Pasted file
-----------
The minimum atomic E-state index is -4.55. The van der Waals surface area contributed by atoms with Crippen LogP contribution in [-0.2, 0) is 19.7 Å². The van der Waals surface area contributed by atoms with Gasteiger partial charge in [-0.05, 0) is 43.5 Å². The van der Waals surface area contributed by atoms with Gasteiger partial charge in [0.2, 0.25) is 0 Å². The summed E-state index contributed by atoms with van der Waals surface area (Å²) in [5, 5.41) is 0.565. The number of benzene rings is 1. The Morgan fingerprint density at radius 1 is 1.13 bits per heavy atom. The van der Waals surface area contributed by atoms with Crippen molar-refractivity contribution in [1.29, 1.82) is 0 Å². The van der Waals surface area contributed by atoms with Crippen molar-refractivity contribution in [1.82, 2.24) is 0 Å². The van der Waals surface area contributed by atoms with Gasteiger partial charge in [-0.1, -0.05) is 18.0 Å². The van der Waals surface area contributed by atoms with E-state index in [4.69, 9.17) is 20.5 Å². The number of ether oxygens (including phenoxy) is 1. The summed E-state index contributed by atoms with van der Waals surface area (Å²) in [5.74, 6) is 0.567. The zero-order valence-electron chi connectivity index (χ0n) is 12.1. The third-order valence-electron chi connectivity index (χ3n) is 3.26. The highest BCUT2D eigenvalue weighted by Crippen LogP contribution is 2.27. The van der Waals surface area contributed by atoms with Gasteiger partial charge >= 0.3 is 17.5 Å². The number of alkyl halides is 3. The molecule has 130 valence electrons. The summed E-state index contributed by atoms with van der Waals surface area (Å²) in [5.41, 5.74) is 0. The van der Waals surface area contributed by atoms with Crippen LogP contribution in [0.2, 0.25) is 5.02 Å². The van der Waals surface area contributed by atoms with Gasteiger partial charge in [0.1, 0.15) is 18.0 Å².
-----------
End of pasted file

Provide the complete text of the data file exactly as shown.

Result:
The minimum atomic E-state index is -4.55. The van der Waals surface area contributed by atoms with Crippen LogP contribution in [-0.2, 0) is 19.7 Å². The van der Waals surface area contributed by atoms with Gasteiger partial charge in [-0.05, 0) is 43.5 Å². The van der Waals surface area contributed by atoms with Gasteiger partial charge in [0.2, 0.25) is 0 Å². The summed E-state index contributed by atoms with van der Waals surface area (Å²) in [5, 5.41) is 0.565. The number of benzene rings is 1. The Morgan fingerprint density at radius 1 is 1.13 bits per heavy atom. The van der Waals surface area contributed by atoms with Crippen molar-refractivity contribution in [1.29, 1.82) is 0 Å². The van der Waals surface area contributed by atoms with Crippen molar-refractivity contribution in [1.82, 2.24) is 0 Å². The van der Waals surface area contributed by atoms with Gasteiger partial charge in [-0.1, -0.05) is 18.0 Å². The van der Waals surface area contributed by atoms with E-state index in [4.69, 9.17) is 20.5 Å². The number of ether oxygens (including phenoxy) is 1. The summed E-state index contributed by atoms with van der Waals surface area (Å²) in [5.74, 6) is 0.567. The zero-order valence-electron chi connectivity index (χ0n) is 12.1. The third-order valence-electron chi connectivity index (χ3n) is 3.26. The highest BCUT2D eigenvalue weighted by Crippen LogP contribution is 2.27. The van der Waals surface area contributed by atoms with Gasteiger partial charge >= 0.3 is 17.5 Å². The number of alkyl halides is 3. The molecule has 130 valence electrons. The summed E-state index contributed by atoms with van der Waals surface area (Å²) in [5.41, 5.74) is 0. The van der Waals surface area contributed by atoms with Crippen LogP contribution in [0.2, 0.25) is 5.02 Å². The van der Waals surface area contributed by atoms with Gasteiger partial charge in [0.1, 0.15) is 18.0 Å².